In this paper, we propose a deep learning-based algorithm to improve the performance of automatic speech recognition (ASR) systems for aphasia, apraxia, and dysarthria speech by utilizing electroencephalography (EEG) features recorded synchronously with aphasia, apraxia, and dysarthria speech. We demonstrate a significant decoding performance improvement by more than 50\% during test time for isolated speech recognition task and we also provide preliminary results indicating performance improvement for the more challenging continuous speech recognition task by utilizing EEG features. The results presented in this paper show the first step towards demonstrating the possibility of utilizing non-invasive neural signals to design a real-time robust speech prosthetic for stroke survivors recovering from aphasia, apraxia, and dysarthria. Our aphasia, apraxia, and dysarthria speech-EEG data set will be released to the public to help further advance this interesting and crucial research.
Connectionist Temporal Classification (CTC) based end-to-end speech recognition system usually need to incorporate an external language model by using WFST-based decoding in order to achieve promising results. This is more essential to Mandarin speech recognition since it owns a special phenomenon, namely homophone, which causes a lot of substitution errors. The linguistic information introduced by language model will help to distinguish these substitution errors. In this work, we propose a transformer based spelling correction model to automatically correct errors especially the substitution errors made by CTC-based Mandarin speech recognition system. Specifically, we investigate using the recognition results generated by CTC-based systems as input and the ground-truth transcriptions as output to train a transformer with encoder-decoder architecture, which is much similar to machine translation. Results in a 20,000 hours Mandarin speech recognition task show that the proposed spelling correction model can achieve a CER of 3.41%, which results in 22.9% and 53.2% relative improvement compared to the baseline CTC-based systems decoded with and without language model respectively.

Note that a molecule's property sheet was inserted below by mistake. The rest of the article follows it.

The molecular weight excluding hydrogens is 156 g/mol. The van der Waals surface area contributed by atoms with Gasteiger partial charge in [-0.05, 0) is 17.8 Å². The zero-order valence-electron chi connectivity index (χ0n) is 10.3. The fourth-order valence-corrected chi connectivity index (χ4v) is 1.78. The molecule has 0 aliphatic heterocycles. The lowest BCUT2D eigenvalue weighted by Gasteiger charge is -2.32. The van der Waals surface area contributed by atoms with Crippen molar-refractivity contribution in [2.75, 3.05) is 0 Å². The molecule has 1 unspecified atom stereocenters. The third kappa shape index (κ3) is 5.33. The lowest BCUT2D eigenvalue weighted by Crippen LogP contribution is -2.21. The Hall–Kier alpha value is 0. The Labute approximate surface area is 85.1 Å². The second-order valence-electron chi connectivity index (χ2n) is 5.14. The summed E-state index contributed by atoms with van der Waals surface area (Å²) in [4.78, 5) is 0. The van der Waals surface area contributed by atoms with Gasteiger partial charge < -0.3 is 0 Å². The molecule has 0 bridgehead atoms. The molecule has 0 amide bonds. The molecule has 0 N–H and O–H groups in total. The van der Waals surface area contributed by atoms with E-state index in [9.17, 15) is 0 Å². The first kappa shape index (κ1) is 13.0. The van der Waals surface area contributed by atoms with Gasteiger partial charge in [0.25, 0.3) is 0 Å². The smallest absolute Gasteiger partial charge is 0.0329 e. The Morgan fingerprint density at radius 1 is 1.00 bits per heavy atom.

Despite the remarkable progress recently made in distant speech recognition, state-of-the-art technology still suffers from a lack of robustness, especially when adverse acoustic conditions characterized by non-stationary noises and reverberation are met. A prominent limitation of current systems lies in the lack of matching and communication between the various technologies involved in the distant speech recognition process. The speech enhancement and speech recognition modules are, for instance, often trained independently. Moreover, the speech enhancement normally helps the speech recognizer, but the output of the latter is not commonly used, in turn, to improve the speech enhancement. To address both concerns, we propose a novel architecture based on a network of deep neural networks, where all the components are jointly trained and better cooperate with each other thanks to a full communication scheme between them. Experiments, conducted using different datasets, tasks and acoustic conditions, revealed that the proposed framework can overtake other competitive solutions, including recent joint training approaches.
With the rapid development of speech assistants, adapting server-intended automatic speech recognition (ASR) solutions to a direct device has become crucial. Researchers and industry prefer to use end-to-end ASR systems for on-device speech recognition tasks. This is because end-to-end systems can be made resource-efficient while maintaining a higher quality compared to hybrid systems. However, building end-to-end models requires a significant amount of speech data. Another challenging task associated with speech assistants is personalization, which mainly lies in handling out-of-vocabulary (OOV) words. In this work, we consider building an effective end-to-end ASR system in low-resource setups with a high OOV rate, embodied in Babel Turkish and Babel Georgian tasks. To address the aforementioned problems, we propose a method of dynamic acoustic unit augmentation based on the BPE-dropout technique. It non-deterministically tokenizes utterances to extend the token's contexts and to regularize their distribution for the model's recognition of unseen words. It also reduces the need for optimal subword vocabulary size search. The technique provides a steady improvement in regular and personalized (OOV-oriented) speech recognition tasks (at least 6% relative WER and 25% relative F-score) at no additional computational cost. Owing to the use of BPE-dropout, our monolingual Turkish Conformer established a competitive result with 22.2% character error rate (CER) and 38.9% word error rate (WER), which is close to the best published multilingual system.
Building an accurate automatic speech recognition (ASR) system requires a large dataset that contains many hours of labeled speech samples produced by a diverse set of speakers. The lack of such open free datasets is one of the main issues preventing advancements in ASR research. To address this problem, we propose to augment a natural speech dataset with synthetic speech. We train very large end-to-end neural speech recognition models using the LibriSpeech dataset augmented with synthetic speech. These new models achieve state of the art Word Error Rate (WER) for character-level based models without an external language model.